How input works – pointer input

In the last blog post I discussed keyboard input. This blog post will be all about pointer devices – mostly known as “mouse”. Like my other posts in this series, this post only discusses the situation on KWin/Wayland.

Different hardware types

There are different kind of devices which are recognized as a pointer device. We have the classic mouse/trackball like devices and on notebooks we find touchpads. Furthermore there are also absolute positioning pointer devices, which are sometimes found on touch screens.

Given the differences of the devices there are quite a few configuration options available in libinput for pointer devices. There is for example pointer acceleration and many options for touchpads defining how it should behave. We are currently working on a touchpad KCM for Wayland, so it looks like this will return with Plasma 5.9. As explained in the first blog post of this series the configuration options are set as soon as the device is created.

Pointer motion

The pointer devices generate various events and one of them is the motion event. In general there are two kind of motion events: absolute and relative. Most devices like a mouse generates relative motion events which is the reason why this blog post will only focus on them.

Determining new position

A relative motion is a distance vector with an x and y coordinate. It describes how the cursor position should be moved.

So once the event is read from the queue inside KWin the new position needs to be determined. Now it’s not as simple as taking the last position and then adding the motion vector. This could result in the cursor leaving the visual area.

Instead the pointer motion gets validated and constrained. We ensure that the cursor doesn’t leave the visual area and also apply pointer constraints an application window set.

This is a new protocol KWin supports in Plasma 5.9. It allows a Wayland window to either lock the pointer to position or to confine the pointer to an area. In the first case the pointer doesn’t move at all, in the second case it’s only allowed to move in a certain region of the window.

Processing new position

Even in case the pointer motion is constrained in a way that the cursor doesn’t move, the event is further processed. An application might be interested in the relative motion and react to it, even if the cursor doesn’t move.

For the further processing a QMouseEvent is generated and sent through KWin’s input filters just like described for the keyboard case. The pointer motion might be handled inside KWin, e.g. the active screen edges need to know the current position. Or the pointer motion might be forwarded to a window through KWayland.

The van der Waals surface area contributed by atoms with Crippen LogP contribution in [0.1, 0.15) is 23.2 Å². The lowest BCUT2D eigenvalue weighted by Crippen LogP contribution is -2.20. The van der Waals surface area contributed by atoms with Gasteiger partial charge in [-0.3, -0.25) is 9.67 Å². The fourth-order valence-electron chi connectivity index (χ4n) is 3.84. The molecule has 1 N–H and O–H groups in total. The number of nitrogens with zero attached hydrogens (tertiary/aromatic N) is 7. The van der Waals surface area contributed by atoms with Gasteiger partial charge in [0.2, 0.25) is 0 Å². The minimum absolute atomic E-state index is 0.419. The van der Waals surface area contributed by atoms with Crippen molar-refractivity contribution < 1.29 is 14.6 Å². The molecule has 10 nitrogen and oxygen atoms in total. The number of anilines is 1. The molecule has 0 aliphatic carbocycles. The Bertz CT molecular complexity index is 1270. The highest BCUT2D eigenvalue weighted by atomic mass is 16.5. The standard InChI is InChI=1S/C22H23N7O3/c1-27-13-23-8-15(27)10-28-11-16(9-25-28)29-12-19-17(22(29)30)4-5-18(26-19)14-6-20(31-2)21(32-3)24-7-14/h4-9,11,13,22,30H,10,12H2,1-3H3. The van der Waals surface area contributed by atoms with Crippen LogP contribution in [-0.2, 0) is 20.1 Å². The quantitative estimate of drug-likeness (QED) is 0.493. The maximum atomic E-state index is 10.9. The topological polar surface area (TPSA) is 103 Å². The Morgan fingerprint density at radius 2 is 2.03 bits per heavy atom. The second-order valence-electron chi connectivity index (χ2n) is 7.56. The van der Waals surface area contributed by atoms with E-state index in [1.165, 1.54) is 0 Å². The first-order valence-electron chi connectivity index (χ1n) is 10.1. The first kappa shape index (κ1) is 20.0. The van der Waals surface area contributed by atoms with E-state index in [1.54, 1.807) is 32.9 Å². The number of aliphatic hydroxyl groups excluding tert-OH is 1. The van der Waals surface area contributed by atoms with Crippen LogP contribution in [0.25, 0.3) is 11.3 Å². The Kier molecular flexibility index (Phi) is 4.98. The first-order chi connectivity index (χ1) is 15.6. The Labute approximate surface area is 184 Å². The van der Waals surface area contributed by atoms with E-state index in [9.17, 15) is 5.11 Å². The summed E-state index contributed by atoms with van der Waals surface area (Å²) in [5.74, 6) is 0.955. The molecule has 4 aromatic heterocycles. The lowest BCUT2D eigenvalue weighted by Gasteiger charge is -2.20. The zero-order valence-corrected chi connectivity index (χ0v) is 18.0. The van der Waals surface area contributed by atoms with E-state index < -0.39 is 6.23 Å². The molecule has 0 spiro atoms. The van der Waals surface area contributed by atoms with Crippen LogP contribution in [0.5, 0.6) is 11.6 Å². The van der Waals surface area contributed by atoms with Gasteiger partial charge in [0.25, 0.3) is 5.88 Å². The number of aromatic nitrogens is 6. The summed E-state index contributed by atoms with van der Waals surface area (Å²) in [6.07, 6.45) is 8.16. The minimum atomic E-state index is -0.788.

Updating the focused window

If the pointer moves it might be that the cursor moves from one window to another or from a window to it’s server side decoration. This means that for every pointer position change KWin needs to evaluate the window at the current position.

Compared to keyboard input where KWin only needs to consider the active window this is a rather complicated task. We need to consider input transformation applied to the screen or window, we need to apply input masking on the window, consider the window decoration, check whether the screen is locked, workaround issues in Xwayland prior 1.18, etc. etc.

In the end the method might have determined a new Surface which gained pointer focus. KWin uses KWayland to update the focused pointer surface which ensures that the surface leave and enter events are emitted.

Of course not always when you move the mouse it should update. If a grab is active (pointer button pressed) it won’t update.

Updating the cursor image

If the pointer moved to a new position it might be that the cursor icon changed. This unfortunately might require a roundtrip. One doesn’t know which icon a window wants to use till the motion was sent to the window. A window might react in two ways: it updates the cursor image, or it doesn’t. In the first case KWin gets notified through KWayland that the image changed, in the second case there is no notification at all.

This means KWin doesn’t know what cursor icon is really valid when moving the cursor. So on pointer motion KWin updates the position of the cursor with the current cursor icon, but it might be that a frame later the client updates it. This is so far the only element in Wayland where I have to say that not every frame is perfect. The cursor could show the wrong icon.

When entering a window the cursor is not defined. Till the window sends a cursor image it is not set. KWin doesn’t render the cursor then and this means that when entering a frozen window we don’t have a cursor. Something we have to improve on. Currently we don’t detect hung applications yet as I think we cannot detect them at all due to clients using a dedicated Wayland event thread and thus always happily replying that everything is ok, even if not.